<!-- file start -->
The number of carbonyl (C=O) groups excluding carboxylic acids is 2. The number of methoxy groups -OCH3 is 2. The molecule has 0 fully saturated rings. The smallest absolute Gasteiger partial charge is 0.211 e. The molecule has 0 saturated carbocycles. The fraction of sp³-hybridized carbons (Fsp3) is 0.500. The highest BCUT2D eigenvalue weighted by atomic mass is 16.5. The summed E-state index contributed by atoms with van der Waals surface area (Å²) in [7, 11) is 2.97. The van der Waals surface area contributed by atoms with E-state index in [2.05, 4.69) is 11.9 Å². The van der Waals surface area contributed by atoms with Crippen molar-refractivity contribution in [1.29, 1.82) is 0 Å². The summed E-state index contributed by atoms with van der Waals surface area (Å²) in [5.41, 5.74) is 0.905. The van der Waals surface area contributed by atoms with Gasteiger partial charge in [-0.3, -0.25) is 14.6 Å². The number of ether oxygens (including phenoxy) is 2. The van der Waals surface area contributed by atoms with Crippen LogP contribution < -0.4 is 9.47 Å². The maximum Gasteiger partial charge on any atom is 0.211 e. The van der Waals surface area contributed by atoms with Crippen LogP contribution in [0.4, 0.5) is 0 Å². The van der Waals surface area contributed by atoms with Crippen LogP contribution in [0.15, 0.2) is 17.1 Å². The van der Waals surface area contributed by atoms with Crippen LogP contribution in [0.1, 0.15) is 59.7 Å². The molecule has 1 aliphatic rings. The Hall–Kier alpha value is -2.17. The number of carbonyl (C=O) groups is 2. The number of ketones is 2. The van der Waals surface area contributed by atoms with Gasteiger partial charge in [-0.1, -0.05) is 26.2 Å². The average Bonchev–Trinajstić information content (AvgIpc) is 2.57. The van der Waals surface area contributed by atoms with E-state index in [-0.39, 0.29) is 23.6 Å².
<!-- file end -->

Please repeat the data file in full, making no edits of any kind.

The number of carbonyl (C=O) groups excluding carboxylic acids is 2. The number of methoxy groups -OCH3 is 2. The molecule has 0 fully saturated rings. The smallest absolute Gasteiger partial charge is 0.211 e. The molecule has 0 saturated carbocycles. The fraction of sp³-hybridized carbons (Fsp3) is 0.500. The highest BCUT2D eigenvalue weighted by atomic mass is 16.5. The summed E-state index contributed by atoms with van der Waals surface area (Å²) in [7, 11) is 2.97. The van der Waals surface area contributed by atoms with E-state index in [2.05, 4.69) is 11.9 Å². The van der Waals surface area contributed by atoms with Crippen molar-refractivity contribution in [1.29, 1.82) is 0 Å². The summed E-state index contributed by atoms with van der Waals surface area (Å²) in [5.41, 5.74) is 0.905. The van der Waals surface area contributed by atoms with Gasteiger partial charge in [-0.3, -0.25) is 14.6 Å². The number of ether oxygens (including phenoxy) is 2. The van der Waals surface area contributed by atoms with Crippen LogP contribution < -0.4 is 9.47 Å². The maximum Gasteiger partial charge on any atom is 0.211 e. The van der Waals surface area contributed by atoms with Crippen LogP contribution in [0.4, 0.5) is 0 Å². The van der Waals surface area contributed by atoms with Crippen LogP contribution in [0.15, 0.2) is 17.1 Å². The van der Waals surface area contributed by atoms with Crippen LogP contribution in [0.1, 0.15) is 59.7 Å². The molecule has 1 aliphatic rings. The Hall–Kier alpha value is -2.17. The number of carbonyl (C=O) groups is 2. The number of ketones is 2. The van der Waals surface area contributed by atoms with Gasteiger partial charge in [-0.1, -0.05) is 26.2 Å². The average Bonchev–Trinajstić information content (AvgIpc) is 2.57. The van der Waals surface area contributed by atoms with E-state index in [-0.39, 0.29) is 23.6 Å².